Bessie, now in her 80s, was visiting from Plett and still enjoys welcoming guests and sharing tales of the past. We found all the staff most friendly and helpful.

Our suite was spacious and comfortable, the large sandstone-clad shower overlooking the mountains a luxurious touch.

I was unprepared for the nippy weather at this altitude, but luckily there was heating and at night we’d curl up by the roaring fire in the manor house before a sumptuous buffet dinner.

Even if you’re not fond of buffets you’ll find chef Shaun Moss’s a significant cut above the rest. He also does an excellent Sunday lunch that is popular with day visitors.

A visit to Addo is necessarily about elephants.

Our first meeting was in the form of an elephant-back safari at Addo Elephant Lodge and Safaris in Zuurberg.

We were transferred there in one of the trusty Landrovers departing the village at 7am, 10am or 2pm for the two-hour encounters.

Our guides, Foster Mahlekete and Mishma Kamupambe, had great rapport with the elephants: “They are my first family,” Mishma said.

We rode the giants for half an hour, Mishma and I on Duma and Salvelio and Foster on Thaba. A third, Mukwa, trailed the pack.

We learnt all about their fascinating quirks and even got to feed them. This is one activity that must go onto your bucket list.

The next day, on a half-day safari in the park, we spotted 42 elephants from the comfort of the village’s open game vehicle.

We also saw lions and scores of other animals, and sat down to a fantastic packed breakfast at Jack’s Picnic Site.

Brighton Maringire, our guide, was very clued up on the animals and more than happy to answer endless questions!

  • Bookings for the Zuurberg Mountain Village may be done through Cape Country Routes (CCR) at www.capecountryroutes.com. CCR is an independent group representing top-tier establishments and activities. The Zuurberg Mountain Village is on (042) 233-8300; e-mail them at zuurberg@addo.co.za.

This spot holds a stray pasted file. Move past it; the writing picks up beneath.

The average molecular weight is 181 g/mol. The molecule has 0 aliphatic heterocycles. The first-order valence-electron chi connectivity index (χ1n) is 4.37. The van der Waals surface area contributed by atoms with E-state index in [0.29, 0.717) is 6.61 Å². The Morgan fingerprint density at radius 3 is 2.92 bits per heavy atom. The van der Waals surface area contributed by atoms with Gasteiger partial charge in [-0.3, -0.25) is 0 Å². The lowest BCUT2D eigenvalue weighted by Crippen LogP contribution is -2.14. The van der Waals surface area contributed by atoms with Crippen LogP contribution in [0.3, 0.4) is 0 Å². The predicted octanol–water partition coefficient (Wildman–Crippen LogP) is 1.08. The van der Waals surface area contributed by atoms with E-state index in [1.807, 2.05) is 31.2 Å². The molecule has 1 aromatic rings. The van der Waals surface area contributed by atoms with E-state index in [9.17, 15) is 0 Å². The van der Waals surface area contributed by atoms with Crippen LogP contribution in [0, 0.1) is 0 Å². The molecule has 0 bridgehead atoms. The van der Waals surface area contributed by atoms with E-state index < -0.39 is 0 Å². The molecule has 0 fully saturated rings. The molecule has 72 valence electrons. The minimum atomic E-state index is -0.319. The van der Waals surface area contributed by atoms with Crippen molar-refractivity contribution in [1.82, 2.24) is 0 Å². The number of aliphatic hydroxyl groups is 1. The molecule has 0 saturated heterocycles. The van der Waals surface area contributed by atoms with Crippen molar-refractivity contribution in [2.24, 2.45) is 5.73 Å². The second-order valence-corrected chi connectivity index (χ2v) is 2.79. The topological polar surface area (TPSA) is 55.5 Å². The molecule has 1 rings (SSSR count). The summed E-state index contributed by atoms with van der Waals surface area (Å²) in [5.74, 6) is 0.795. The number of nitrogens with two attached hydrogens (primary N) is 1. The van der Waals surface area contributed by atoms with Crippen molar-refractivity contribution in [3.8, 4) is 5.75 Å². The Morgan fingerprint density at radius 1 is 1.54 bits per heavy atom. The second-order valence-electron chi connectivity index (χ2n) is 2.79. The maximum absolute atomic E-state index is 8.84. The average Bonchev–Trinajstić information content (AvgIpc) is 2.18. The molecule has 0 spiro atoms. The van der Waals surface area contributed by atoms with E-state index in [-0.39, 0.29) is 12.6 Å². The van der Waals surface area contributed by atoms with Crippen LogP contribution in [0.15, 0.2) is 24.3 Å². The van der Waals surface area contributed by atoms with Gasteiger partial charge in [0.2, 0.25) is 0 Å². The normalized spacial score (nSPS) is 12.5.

• To book an elephant-back safari call 083-283-2359 or e-mail: book@addoelephantlodgeandsafaris.co.za



Zuurberg Mountain Village’s chef, Shaun Moss, has worked all over Southern Africa over the past 22 years, including stints in Botswana, Zimbabwe and Mozambique.

He and his wife, Gretel, and sons Jason, 16, and Allan, 12, moved to Zuurberg at the end of last year and have been enjoying their new mountain-top home on the hotel’s grounds, where the boys are being home-schooled by their mum.

Shaun served this delicious ice-cream as part of an impressive dessert spread on our first night at the village and we could immediately taste it was homemade.

We also enjoyed the fact that, unlike most of the store-bought versions, this one actually does contain rum!
Shaun was kind enough to share his recipe, which serves four to eight people, depending on how much they love their ice- cream.


  • 250g raisins
  • 100ml rum
  • 1 litre cream
  • 1 x 250ml tin condensed milk
  • 1 x 500ml carton full-cream milk
  • Soak the raisins in the rum for about 12 hours.
  • Thicken the cream by beating with an electric beater until it starts to become slightly firm.
  • Fold in the milk and condensed milk. Do not over-mix.
  • Add the rum and raisins to the cream mixture and fold in evenly.
  • Freeze.

Leave a Reply